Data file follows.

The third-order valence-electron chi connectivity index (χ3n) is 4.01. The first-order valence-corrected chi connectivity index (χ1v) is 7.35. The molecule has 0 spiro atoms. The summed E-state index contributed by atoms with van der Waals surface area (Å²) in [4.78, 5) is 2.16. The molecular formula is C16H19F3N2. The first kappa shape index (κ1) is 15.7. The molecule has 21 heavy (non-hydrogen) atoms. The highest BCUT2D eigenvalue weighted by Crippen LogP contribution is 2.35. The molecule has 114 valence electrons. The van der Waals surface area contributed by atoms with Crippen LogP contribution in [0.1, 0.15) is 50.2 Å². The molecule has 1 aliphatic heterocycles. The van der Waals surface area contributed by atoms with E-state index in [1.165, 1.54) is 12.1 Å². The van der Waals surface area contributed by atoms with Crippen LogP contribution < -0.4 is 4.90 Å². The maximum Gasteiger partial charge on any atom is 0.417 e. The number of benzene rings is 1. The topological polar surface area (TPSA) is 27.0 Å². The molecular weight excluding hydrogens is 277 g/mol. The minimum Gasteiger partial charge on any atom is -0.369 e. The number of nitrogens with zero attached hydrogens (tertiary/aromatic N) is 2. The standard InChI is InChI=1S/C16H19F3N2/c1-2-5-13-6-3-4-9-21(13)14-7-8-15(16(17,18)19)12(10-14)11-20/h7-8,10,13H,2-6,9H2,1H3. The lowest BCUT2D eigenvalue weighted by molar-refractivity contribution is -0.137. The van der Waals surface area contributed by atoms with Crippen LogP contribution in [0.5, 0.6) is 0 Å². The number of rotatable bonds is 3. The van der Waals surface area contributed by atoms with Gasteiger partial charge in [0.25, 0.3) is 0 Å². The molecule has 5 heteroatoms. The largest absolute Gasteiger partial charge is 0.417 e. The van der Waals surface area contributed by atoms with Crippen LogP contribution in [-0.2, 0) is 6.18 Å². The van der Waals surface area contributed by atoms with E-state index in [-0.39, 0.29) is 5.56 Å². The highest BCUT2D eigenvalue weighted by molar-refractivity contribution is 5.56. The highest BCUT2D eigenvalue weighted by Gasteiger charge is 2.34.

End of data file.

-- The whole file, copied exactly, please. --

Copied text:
The third-order valence-electron chi connectivity index (χ3n) is 4.01. The first-order valence-corrected chi connectivity index (χ1v) is 7.35. The molecule has 0 spiro atoms. The summed E-state index contributed by atoms with van der Waals surface area (Å²) in [4.78, 5) is 2.16. The molecular formula is C16H19F3N2. The first kappa shape index (κ1) is 15.7. The molecule has 21 heavy (non-hydrogen) atoms. The highest BCUT2D eigenvalue weighted by Crippen LogP contribution is 2.35. The molecule has 114 valence electrons. The van der Waals surface area contributed by atoms with Crippen LogP contribution in [0.1, 0.15) is 50.2 Å². The molecule has 1 aliphatic heterocycles. The van der Waals surface area contributed by atoms with E-state index in [1.165, 1.54) is 12.1 Å². The van der Waals surface area contributed by atoms with Crippen LogP contribution < -0.4 is 4.90 Å². The maximum Gasteiger partial charge on any atom is 0.417 e. The number of benzene rings is 1. The topological polar surface area (TPSA) is 27.0 Å². The molecular weight excluding hydrogens is 277 g/mol. The minimum Gasteiger partial charge on any atom is -0.369 e. The number of nitrogens with zero attached hydrogens (tertiary/aromatic N) is 2. The standard InChI is InChI=1S/C16H19F3N2/c1-2-5-13-6-3-4-9-21(13)14-7-8-15(16(17,18)19)12(10-14)11-20/h7-8,10,13H,2-6,9H2,1H3. The lowest BCUT2D eigenvalue weighted by molar-refractivity contribution is -0.137. The van der Waals surface area contributed by atoms with Crippen LogP contribution in [0.5, 0.6) is 0 Å². The number of rotatable bonds is 3. The van der Waals surface area contributed by atoms with Gasteiger partial charge in [0.25, 0.3) is 0 Å². The molecule has 5 heteroatoms. The largest absolute Gasteiger partial charge is 0.417 e. The van der Waals surface area contributed by atoms with Crippen LogP contribution in [-0.2, 0) is 6.18 Å². The van der Waals surface area contributed by atoms with E-state index in [-0.39, 0.29) is 5.56 Å². The highest BCUT2D eigenvalue weighted by molar-refractivity contribution is 5.56. The highest BCUT2D eigenvalue weighted by Gasteiger charge is 2.34.